Patrice Whitely, Nekeisha Spencer and Mikhail-Ann Urquhart | Job hunting and discrimination
A recent study finds evidence to suggest that employers are more likely to respond to job applicants from high-income neighbourhoods and with high-income-sounding names. These findings suggest that class discrimination is present in the Jamaican labour market.
The study, conducted by economists, sought to determine if class discrimination starts from the moment an applicant begins his or her job search. More than 1,000 resumes were sent in response to job advertisements for non-managerial positions in the Kingston Metropolitan Area.
Using first names and addresses to suggest an 'applicant's' class to the employers, multiple resumes with various qualifications were sent in response to each job advertisement. All 'applicants' were adequately qualified for the advertised responsibilities, but some resumes contained more education and years of experience than others.
To ensure the most authentic results, first names were selected from the Electoral Commission of Jamaica voters' list for the Kingston Metropolitan Area.
The first names used to indicate a higher class were selected from residents living in areas with higher average incomes, while names selected from residents of lower-income areas were used to indicate a lower class. Public surveys were conducted to find out whether these names were really perceived to be of a particular class and gender.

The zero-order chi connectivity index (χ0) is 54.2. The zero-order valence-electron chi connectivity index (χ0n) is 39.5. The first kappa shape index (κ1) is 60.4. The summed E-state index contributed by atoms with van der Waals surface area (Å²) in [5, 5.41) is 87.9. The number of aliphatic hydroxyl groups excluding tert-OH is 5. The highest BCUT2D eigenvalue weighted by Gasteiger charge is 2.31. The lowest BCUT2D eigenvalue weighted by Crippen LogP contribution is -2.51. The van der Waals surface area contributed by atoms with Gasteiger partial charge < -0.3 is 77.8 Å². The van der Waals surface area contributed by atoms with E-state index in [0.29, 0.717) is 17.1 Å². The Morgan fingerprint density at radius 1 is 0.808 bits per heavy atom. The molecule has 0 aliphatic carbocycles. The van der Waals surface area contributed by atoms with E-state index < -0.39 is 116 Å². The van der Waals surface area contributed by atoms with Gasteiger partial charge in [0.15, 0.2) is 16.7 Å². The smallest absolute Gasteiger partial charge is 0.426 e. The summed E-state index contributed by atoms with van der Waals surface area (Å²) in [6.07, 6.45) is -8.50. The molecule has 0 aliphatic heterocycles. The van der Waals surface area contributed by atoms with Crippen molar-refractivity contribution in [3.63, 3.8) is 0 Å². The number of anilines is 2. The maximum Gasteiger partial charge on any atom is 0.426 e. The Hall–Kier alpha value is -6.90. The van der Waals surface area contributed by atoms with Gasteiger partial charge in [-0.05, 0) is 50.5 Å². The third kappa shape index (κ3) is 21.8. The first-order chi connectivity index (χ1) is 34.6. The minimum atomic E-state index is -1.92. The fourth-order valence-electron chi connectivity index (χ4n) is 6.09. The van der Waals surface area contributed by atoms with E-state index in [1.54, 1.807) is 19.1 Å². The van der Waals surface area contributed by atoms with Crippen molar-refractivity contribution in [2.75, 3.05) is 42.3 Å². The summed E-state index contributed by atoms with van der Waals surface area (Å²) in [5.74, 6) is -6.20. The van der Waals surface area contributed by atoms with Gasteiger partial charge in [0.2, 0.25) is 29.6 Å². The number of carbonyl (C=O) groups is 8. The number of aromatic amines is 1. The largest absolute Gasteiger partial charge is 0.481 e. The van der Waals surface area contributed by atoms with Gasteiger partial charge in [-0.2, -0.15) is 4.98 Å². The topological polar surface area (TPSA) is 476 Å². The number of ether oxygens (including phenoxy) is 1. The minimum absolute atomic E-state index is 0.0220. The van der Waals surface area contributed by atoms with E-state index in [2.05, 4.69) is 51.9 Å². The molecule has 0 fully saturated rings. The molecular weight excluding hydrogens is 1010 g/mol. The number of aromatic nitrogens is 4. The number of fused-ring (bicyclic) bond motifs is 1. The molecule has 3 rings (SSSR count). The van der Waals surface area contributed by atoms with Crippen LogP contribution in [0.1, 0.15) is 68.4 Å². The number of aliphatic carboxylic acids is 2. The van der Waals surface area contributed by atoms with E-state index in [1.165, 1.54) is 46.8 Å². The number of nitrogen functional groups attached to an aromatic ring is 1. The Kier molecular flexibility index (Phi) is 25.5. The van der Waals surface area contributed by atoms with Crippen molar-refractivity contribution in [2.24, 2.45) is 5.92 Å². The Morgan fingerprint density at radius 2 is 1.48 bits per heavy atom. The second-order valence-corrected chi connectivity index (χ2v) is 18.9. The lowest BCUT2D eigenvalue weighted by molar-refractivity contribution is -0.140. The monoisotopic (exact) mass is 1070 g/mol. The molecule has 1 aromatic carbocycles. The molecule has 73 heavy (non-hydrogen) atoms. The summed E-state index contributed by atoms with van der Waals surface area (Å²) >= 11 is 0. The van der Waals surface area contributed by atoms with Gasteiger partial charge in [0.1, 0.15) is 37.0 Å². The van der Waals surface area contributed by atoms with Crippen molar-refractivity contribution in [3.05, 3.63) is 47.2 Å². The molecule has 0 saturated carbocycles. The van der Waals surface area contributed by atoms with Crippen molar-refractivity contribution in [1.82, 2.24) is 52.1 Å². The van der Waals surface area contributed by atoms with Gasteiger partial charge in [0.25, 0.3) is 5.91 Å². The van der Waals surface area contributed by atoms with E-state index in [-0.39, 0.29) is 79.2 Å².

What the study reveals
The study reveals five things about class discrimination in the urban labour market.
1. Applicants have different chances of receiving an invitation for an interview depending on their name, address and gender.
2. Applicants with names perceived to be 'high-income sounding' are twice as likely to receive a callback for an interview than those with names perceived to be 'low-income sounding.' Thorough statistical analysis reveals that the odds of receiving a callback with a 'high income sounding' name is almost 3 times greater than the odds of receiving a callback with a 'low income sounding' name.
3. For every 100 employers, there are 10 employers who prefer applicants with high income addresses on their resume, while only 5 employers appear to have a preference for applicants with low income addresses.
4. Males receive half as many interview callbacks as females.
5. Differences in qualifications do not affect an applicant's chance of receiving a callback for an interview. This finding, however, must not be mistakenly interpreted as an indication that qualifications do not matter. Since all the resumes sent out were created to meet the basic requirements of each job, we can only say that having additional qualifications does not appear to affect the chances of receiving an interview callback.
Is there class discrimination in the Jamaican labour market? The short answer --yes! However, there is only so much the study reveals.
First, the study only examined how class discrimination impacts the chance of receiving an interview. It does not provide any conclusions on how class determines the probability of actually obtaining a job.